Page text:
Two Oceans Ultra Marathon – Part 2

As I said in Part 1, this race was certainly not my favourite… Battling with the noise in my mind from the very beginning of the race in Newlands, I managed to keep up with my mom for about an hour after which I politely excused myself and plugged into my iPod in the hope that it would quieten the rather grumpy thoughts taking residence inside my head.

Just before half-way I ran into Anne (who finished the Cape Town marathon with me) and was happily catching up when suddenly she slipped on a reflector in the road and hit the tar literally, face first.  In the split second it took for me to bend down and roll her over, her eye had already swollen closed and the cut on her head was bleeding rather badly.

To cut a long story short Anne sent me on my way while she was being patched up by a medic and I thought that the race was over for her (re-enter my iPod along with some worry and the sound of a body hitting the ground at speed).

Just over the gruelling Chapman’s Peak in  Hout Bay, I’d stopped for some much needed TLC from another dedicated second (thanks Barry;) and while I was recounting the story Anne came galloping past, all plaster and grazes and blue swollen eye – I couldn’t believe that she had carried on AND caught up with me!!

So, with Constantia Neck and 18km separating us from the finish line, we put our heads down and soldiered on towards the end with spectators gasping at seeing Anne’s face and me reminding myself that whatever is going through my head could not possibly equal what Anne was going through physically…

I do have to say that I take my hat off to this incredible woman who not only managed to find the strength to carry on running after a bone jarring fall, but who also managed to motivate me while I was flagging near the end.

The Two Oceans Ultra Marathon is most certainly not for the faint hearted but definitely worth it, even if it is just for the scenery and the crowds screaming your name at the end or for the potential to meet people who inspire and motivate you…

Once over the finish line, Anne was whisked away to the medical tent and I was greeted on the other side by my mom and a rather exciting photo shoot, which I’ll tell you all about in my next post…

Anne my friend you are a LEGEND, and I’m not exaggerating when I say there is no way I would have made it to the end in under 6 hours had it not been for your encouraging words and steadfast pace – Thank-you a million times over, I hope I can repay the favour one day!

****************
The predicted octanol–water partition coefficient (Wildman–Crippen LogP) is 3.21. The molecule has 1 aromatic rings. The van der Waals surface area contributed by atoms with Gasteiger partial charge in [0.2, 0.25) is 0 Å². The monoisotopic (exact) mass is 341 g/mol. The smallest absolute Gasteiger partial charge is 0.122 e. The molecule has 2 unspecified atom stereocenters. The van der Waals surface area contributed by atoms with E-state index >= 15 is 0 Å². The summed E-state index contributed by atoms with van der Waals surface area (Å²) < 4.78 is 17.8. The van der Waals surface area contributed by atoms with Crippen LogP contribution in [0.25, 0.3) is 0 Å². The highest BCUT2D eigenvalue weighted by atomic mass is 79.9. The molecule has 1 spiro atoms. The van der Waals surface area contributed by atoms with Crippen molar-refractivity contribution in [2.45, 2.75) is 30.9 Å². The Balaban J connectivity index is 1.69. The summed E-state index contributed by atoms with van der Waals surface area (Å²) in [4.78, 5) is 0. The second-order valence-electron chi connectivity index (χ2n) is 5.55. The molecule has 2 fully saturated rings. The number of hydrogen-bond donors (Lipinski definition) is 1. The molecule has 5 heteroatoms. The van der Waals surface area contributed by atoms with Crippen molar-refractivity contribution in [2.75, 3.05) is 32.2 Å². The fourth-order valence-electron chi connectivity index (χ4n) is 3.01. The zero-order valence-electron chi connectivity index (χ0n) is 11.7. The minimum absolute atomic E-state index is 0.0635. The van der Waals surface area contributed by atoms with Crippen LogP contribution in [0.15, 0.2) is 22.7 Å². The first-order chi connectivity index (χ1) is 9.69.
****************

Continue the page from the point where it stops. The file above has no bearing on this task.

Coming in with Anne

Coming in with Anne

Mom and I, as you can see I'm VERY happy to be finished!!

Mom and I, as you can see I'm VERY happy to be finished!!


  1. Candice says:

    Yay, I’m glad I contributed in some way to you also getting through the race – and yes the guys who are running with actual physical disabilities are also hero’s here!!

    See you at the Comrades 🙂

  2. Ann Easton says:

    That is all very flattering!! Especially the bit about galloping. It was more like a shuffle! Candice my 18th Oceans will be one that I remember. It was great running with you, and remember that my running with someone who is maybe taking a bit of strin of flagging helps me and takes my mind off my own race. So when I am bossing you along and saying ” run to that post” and “we can walk from that election poster to the next lamp post”, it helps me run those 50 meters, and only walk 10 to recover. The amazing thing about running a race like two oceans is that you are constantly seeing truly inspirational sights and mine was seeing a guy with one leg and one prosthesis run past me. I also saw a blind runner with his leader going up Chappies. These people are really coping with permanaent disabilities, while my black eye is healing nicely and the swelling has gone down.

  3. Fred says:

    Great post Candice!
    Very inspiration, to say the least…your friend Anne sounds like an amazing woman.
    (Still blown away that you run 56 miles…guess I’d be happy too!!!)


    Take good care,


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